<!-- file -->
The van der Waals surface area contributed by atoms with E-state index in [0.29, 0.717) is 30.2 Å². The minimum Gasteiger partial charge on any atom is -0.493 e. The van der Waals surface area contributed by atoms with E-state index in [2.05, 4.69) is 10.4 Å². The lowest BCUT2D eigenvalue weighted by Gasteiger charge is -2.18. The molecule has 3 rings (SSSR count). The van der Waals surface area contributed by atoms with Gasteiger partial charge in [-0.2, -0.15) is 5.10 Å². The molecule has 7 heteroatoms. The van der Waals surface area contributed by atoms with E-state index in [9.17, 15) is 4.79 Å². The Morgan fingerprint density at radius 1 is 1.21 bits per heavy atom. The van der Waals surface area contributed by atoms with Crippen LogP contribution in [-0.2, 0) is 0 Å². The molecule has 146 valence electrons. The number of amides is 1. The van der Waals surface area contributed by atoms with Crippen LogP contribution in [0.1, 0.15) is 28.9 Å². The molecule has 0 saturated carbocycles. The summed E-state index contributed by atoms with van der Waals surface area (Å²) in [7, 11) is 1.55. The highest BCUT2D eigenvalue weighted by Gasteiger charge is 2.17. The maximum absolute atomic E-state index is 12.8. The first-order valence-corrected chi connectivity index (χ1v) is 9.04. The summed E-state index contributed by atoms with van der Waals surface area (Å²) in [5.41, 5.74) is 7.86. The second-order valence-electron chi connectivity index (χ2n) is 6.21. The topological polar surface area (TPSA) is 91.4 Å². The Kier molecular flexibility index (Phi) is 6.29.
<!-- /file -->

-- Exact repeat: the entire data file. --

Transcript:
The van der Waals surface area contributed by atoms with E-state index in [0.29, 0.717) is 30.2 Å². The minimum Gasteiger partial charge on any atom is -0.493 e. The van der Waals surface area contributed by atoms with E-state index in [2.05, 4.69) is 10.4 Å². The lowest BCUT2D eigenvalue weighted by Gasteiger charge is -2.18. The molecule has 3 rings (SSSR count). The van der Waals surface area contributed by atoms with Gasteiger partial charge in [-0.2, -0.15) is 5.10 Å². The molecule has 7 heteroatoms. The van der Waals surface area contributed by atoms with E-state index in [9.17, 15) is 4.79 Å². The Morgan fingerprint density at radius 1 is 1.21 bits per heavy atom. The van der Waals surface area contributed by atoms with Crippen LogP contribution in [-0.2, 0) is 0 Å². The molecule has 146 valence electrons. The number of amides is 1. The van der Waals surface area contributed by atoms with Crippen LogP contribution in [0.1, 0.15) is 28.9 Å². The molecule has 0 saturated carbocycles. The summed E-state index contributed by atoms with van der Waals surface area (Å²) in [7, 11) is 1.55. The highest BCUT2D eigenvalue weighted by Gasteiger charge is 2.17. The maximum absolute atomic E-state index is 12.8. The first-order valence-corrected chi connectivity index (χ1v) is 9.04. The summed E-state index contributed by atoms with van der Waals surface area (Å²) in [5.41, 5.74) is 7.86. The second-order valence-electron chi connectivity index (χ2n) is 6.21. The topological polar surface area (TPSA) is 91.4 Å². The Kier molecular flexibility index (Phi) is 6.29.